ExecutiveBiz spoke with Dominic Delmolino, chief technology officer for Accenture Federal Services, about the impact that artificial intelligence is having in the federal market, how agencies are working to implement AI, and the creative ways it could be used in the future.
Prior to joining Accenture Federal Services, Delmolino served as vice president of architecture and engineering for Agilex Technologies, as senior director of database architecture for Network Solutions and as senior practice director of Oracle Corporation for a decade.
ExecutiveBiz: What are some of the most exciting ways that natural language processing and AI are influencing the federal market?
Delmolino: Iâ€™m very interested in the broad impact of AI, especially chatbot capabilities. Chatbots have become more useful because AI advancements enable them to more broadly understand natural language which has created some excitement about their potential. Weâ€™re now beginning to see how AI can influence the way work gets done and help us understand what works and what doesnâ€™t.
Thereâ€™s also significant interest in robotic process automation that goes along with the push to an increasingly digital government. Â AI can automate some of the tasks that government workers are required to perform. An â€œAI assistantâ€ can do the mundane parts of the job, so the workers can focus on issues that need their judgement. Â Itâ€™s very exciting to see people become more efficient by working with artificial intelligence so they can do their jobs more effectively.
ExecutiveBiz: Why are some federal agencies struggling to implement AI technology?
Delmolino: The first reason is that they havenâ€™t thought through a workforce engagement plan or a communications plan. Thereâ€™s a lot of uncertainty about how to engage the workforce and what AI will bring to the agency. Government workers are hungry to hear how AI can help, but they havenâ€™t heard a clear message yet, and the agencies arenâ€™t sure how to formulate that message. Because employees play a key role in training, sustaining and interacting with intelligent technologies, they should be engaged in every step of the process and encouraged to continuously learn.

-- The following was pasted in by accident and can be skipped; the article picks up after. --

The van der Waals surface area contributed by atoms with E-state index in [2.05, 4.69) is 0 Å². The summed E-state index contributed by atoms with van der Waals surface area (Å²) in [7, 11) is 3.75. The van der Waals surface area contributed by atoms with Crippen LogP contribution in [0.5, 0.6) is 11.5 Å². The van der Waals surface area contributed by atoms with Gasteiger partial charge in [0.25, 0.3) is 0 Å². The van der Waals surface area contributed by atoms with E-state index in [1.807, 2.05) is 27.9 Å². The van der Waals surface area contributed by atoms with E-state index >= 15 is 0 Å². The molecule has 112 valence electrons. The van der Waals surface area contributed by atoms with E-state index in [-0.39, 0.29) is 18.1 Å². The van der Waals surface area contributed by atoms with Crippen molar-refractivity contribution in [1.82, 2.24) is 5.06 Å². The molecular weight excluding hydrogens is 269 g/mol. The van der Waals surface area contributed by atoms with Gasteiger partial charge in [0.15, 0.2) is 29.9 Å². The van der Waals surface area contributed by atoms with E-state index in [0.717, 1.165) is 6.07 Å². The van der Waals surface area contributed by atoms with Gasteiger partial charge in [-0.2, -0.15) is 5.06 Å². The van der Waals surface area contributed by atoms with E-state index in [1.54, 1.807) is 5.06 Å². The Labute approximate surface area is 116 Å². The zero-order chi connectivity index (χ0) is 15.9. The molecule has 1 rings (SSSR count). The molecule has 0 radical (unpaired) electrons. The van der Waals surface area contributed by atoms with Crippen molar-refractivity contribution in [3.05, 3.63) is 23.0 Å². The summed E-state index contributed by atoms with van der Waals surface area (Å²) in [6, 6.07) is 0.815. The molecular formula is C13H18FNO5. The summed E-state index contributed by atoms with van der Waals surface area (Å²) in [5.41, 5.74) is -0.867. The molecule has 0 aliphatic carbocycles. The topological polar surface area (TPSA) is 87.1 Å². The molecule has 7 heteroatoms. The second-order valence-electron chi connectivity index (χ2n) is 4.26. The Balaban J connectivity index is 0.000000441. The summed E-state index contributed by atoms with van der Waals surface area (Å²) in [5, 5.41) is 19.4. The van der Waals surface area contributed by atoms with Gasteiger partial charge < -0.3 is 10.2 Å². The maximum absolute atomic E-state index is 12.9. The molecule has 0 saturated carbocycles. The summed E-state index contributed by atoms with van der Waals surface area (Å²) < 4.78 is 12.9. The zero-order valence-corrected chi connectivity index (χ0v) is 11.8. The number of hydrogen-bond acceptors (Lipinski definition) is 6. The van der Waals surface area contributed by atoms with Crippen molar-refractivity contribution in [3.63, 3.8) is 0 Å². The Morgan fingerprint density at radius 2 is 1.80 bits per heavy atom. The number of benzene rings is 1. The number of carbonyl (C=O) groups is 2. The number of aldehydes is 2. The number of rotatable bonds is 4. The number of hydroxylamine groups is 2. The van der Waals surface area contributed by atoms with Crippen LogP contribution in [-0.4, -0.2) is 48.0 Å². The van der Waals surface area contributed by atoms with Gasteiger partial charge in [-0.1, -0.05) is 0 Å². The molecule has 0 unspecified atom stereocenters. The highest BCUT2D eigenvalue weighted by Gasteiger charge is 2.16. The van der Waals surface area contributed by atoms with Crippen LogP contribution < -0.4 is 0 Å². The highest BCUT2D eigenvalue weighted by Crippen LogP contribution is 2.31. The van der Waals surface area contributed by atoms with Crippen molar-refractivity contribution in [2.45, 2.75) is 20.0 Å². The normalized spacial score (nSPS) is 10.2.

Another reason is the quality of data being used to train AI. Agencies are constrained by the kinds of data theyâ€™re allowed to keep. In order to train with AI effectively, agencies need good examples of data and need to be able to demonstrate how AI goes through its decision-making process. People in the workforce need to trust that AI is making explainable decisions. And for AI to work effectively, it needs to learn how to handle similar situations in the future.
ExecutiveBiz: Which federal agencies are making the most progress with AI technology?
Delmolino: Thereâ€™s been a lot of talk regarding how defense and intelligence agencies are using AI to sort through the massive amount of data they have. The establishment of the Joint Artificial Intelligence Center (JAIC) was a huge sign that defense agencies are thinking through the governance approach for AI. Itâ€™s good to see that theyâ€™re thinking about ways to deploy, manage, monitor and oversee AI and are taking steps to protect it. Â I think theyâ€™ve been clear about their motivations, and I am impressed thus far.
In the private sector we are seeing chief financial officers learn to automate routine financial transactions that are necessary to support their business. I suspect youâ€™re going to see similar financial agencies in government deploying AI for those same purposes. To use those systems effectively, they may need some additional help from a budgetary standpoint.
ExecutiveBiz: How would you like to see AI tech used that no one else has thought of yet?
Delmolino: Iâ€™m looking for a much broader use of AI technology for the government workforce. Iâ€™ve been so impressed with the creativity of individuals when theyâ€™re given the tools to solve problems. Iâ€™m excited to see more government workers with an AI assistant. Iâ€™m excited for explainable AI that is trustworthy so itâ€™s really like a trusted coworker. Seeing more people take advantage of the technological benefits is what Iâ€™m looking forward to in the future.